Before Matteo Ricci: the first century of Sino-European interaction

The Anping Bridge - one of the famous ancient bridges of Fujian, built from giant stone blocks, over which Galeote Pereira and his fellow detainees were carried to Fuzhou 450 years ago - has been restored, even though the sea estuary it used to cross is now mostly dry land. (沧桑!。。。)
(This is a slightly modified version of my book review of "South China in the Sixteenth Century (Paperback)" on Amazon.com

Orchid Press seems to be in the business of reprinting older Western books about Asia, and they seem to be able to find titles that are worthy of reprinting. Although I have not seen this reprint of theirs, I have read the original edition, "South China in the Sixteenth Century (1550-1575): Being the Narratives of Galeote Pereira, Fr Gaspar Da Cruz, Op , Fr Martin De Rada, Oesa, (1550-1575) (Hakluyt Society Second Series, 1953)", and can congratulate the publisher on making this valuable book more easily available to modern readers.

Many books on the intellectual exchange between China and Europe, such as D.E. Mungello's excellent treatise on Jesuits in China, seem to begin the discussion with Matteo Ricci, viewing everything that happened earlier as a "pre-history" of sorts. In a sense, this is justified, as it were Ricci and his colleagues who made a true "exchange" a reality, as they were the first Europeans capable to directly communicate on a serious level with the Chinese intellectual elites.

However, the "pre-history" - the 70 years of failed, or only partially successful, attempts of establishing a line of communication between the two cultures (counting from the first arrival of the Portuguese to the China coast ca. 1513 and to Ricci and Ruggieri's moving from Macao to Zhaoqing to live there full-time in 1583) are also of great interest for historians. As Donald Lach notes, the first decades of these contacts were marked by almost total blackout imposed by the Portuguese on the publication of the information collected by them in East Asia. For the earliest reports of the Sino-Portuguese interactions, one should see Ferguson's "Letters from Portuguese captives in Canton, written in 1534 & 1536" (1902), which is out of print, but whose full text is available on Google Books. Chronologically, that is followed by the accounts of the contemporary Portuguese historians, João de Barros and Fernão Lopes de Castnheda. After that, it is the turn of the sources translated and annotated by C.R. Boxer in the book under review.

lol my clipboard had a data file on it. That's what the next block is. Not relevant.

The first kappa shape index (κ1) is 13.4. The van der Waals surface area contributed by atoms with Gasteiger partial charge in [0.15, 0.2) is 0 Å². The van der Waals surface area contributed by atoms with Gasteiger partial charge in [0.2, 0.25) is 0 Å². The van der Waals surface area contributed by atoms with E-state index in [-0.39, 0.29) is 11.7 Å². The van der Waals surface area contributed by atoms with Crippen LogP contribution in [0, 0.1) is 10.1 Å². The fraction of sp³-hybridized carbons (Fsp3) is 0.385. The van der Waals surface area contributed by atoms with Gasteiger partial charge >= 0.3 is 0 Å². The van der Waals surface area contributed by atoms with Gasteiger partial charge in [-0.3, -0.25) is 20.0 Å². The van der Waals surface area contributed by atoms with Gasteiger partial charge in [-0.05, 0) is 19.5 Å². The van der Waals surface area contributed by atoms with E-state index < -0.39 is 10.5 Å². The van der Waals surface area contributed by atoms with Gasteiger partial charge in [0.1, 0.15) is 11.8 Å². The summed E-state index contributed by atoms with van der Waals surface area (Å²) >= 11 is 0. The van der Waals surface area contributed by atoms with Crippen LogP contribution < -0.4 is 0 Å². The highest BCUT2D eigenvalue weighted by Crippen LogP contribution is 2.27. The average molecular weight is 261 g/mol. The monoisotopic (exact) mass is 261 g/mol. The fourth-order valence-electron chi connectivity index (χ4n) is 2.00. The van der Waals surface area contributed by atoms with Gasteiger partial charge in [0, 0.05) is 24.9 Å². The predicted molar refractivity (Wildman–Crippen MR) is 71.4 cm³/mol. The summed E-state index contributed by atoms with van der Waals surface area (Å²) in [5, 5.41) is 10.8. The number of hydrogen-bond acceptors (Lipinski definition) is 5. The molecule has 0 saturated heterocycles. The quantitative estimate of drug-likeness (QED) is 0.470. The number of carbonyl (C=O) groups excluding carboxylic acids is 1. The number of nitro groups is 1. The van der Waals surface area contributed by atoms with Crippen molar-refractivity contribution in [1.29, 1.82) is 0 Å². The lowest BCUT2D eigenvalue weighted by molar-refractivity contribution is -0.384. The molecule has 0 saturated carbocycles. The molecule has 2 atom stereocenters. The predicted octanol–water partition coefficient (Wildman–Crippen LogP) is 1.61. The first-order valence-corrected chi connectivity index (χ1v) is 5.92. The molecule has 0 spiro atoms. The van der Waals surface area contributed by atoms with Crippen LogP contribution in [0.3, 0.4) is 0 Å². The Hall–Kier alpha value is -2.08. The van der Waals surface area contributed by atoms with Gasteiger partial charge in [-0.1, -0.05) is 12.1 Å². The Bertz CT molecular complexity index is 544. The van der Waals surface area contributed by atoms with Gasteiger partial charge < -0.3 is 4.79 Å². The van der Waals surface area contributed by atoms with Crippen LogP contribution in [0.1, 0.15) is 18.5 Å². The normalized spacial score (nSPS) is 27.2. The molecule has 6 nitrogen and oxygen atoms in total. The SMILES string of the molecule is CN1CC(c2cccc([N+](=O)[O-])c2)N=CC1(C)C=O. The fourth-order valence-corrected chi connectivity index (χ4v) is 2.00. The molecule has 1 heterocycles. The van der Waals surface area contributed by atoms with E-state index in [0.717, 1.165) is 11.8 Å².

In this book, first published in 1953, C.R. Boxer's did a great job of presenting the 3 most important first-hand accounts of Europeans' visits to China in the 1550s-1570s.

The original stone city of Quanzhou that so much impressed early European visitors has been mostly lost, but Quanshan Gate has been restored, and even got a couple turtles to guard it!

Galeote Pereira was, essentially, a Portuguese smuggler, detained for customs and immigration violations, as well as resisting arrest, in 1549. He spent a year in a Fuzhou prison, waiting for his death, and then - after a review of his and his compatriots' case by an inspector from Beijing - several more years in exile in Guangxi. After escaping, he wrote a rather desultory, but still fascinating, account of his experiences, later published by the Jesuits.

Gaspar da Cruz was a Dominican friar, who had widely traveled throughout the Portuguese colonial empire in Asia, and - after failing to convert any Cambodians to Catholicism - tried his hand, apparently, without much more success, in Guangzhou. Back in Portugal, he published (in 1569/1570) a small book that is considered the very first European book specifically about China. (As opposed to a chapter or two about China in Marco Polo or in Barros).

Martín de Rada was a Spanish Augustinian, who led a Spanish delegation to Fujian in 1575, with a view of setting up a permanent missionary system in China, and maybe even getting a small offshore island near Amoy (Xiamen) for the Spaniards' use, similar to the Macao had by the Portuguese. (Isn't it interesting how the "spiritual" and imperialist motives coexisted in so many early missionary stories?) The mission failed, for reasons not related to de Rada's own performance, but de Rada bought a lot of Chinese books in Fujian, and after coming back wrote extensively about the country, based both on his 4 months' experience there and the information translated to him from these books by the Chinese merchants ("Sangleys") living in the Philippines.

Later on, Pereira's, Cruz's and Rada's writings all became the basis for The History of the Great and Mighty Kingdom of China and the Situation Thereof, published by Mendoza in 1585 - which was to remain a European bestseller for the next 30 years, but became virtually forgotten after being superseded by Ricci's book (1615) and other Jesuits' works.

Nonetheless, the writings of the two Portuguese and one Spaniard collected and translated by C.R. Boxer, and provided by him with an erudite preface and notes, are certainly worth reading. Maybe not so much for what they tell about the Ming China - there are, after all, lots of great modern books on the topic - but for what they tell us about the Iberians' early attempts to understand the country around them. They have made some correct observations, and also have said some things that are laughable ... but, all of it put together, this was, in a sense, a foundation on which the first generation of European scholars of China (i.e., mostly Jesuits starting with Ruggieri and Ricci) were to build.

P.S. There is apparently a more recent, 2010 reprint. For some reason Amazon pages for different editions don't automatically link to each other (as they usually would), so I am putting in this link as a service to the community.

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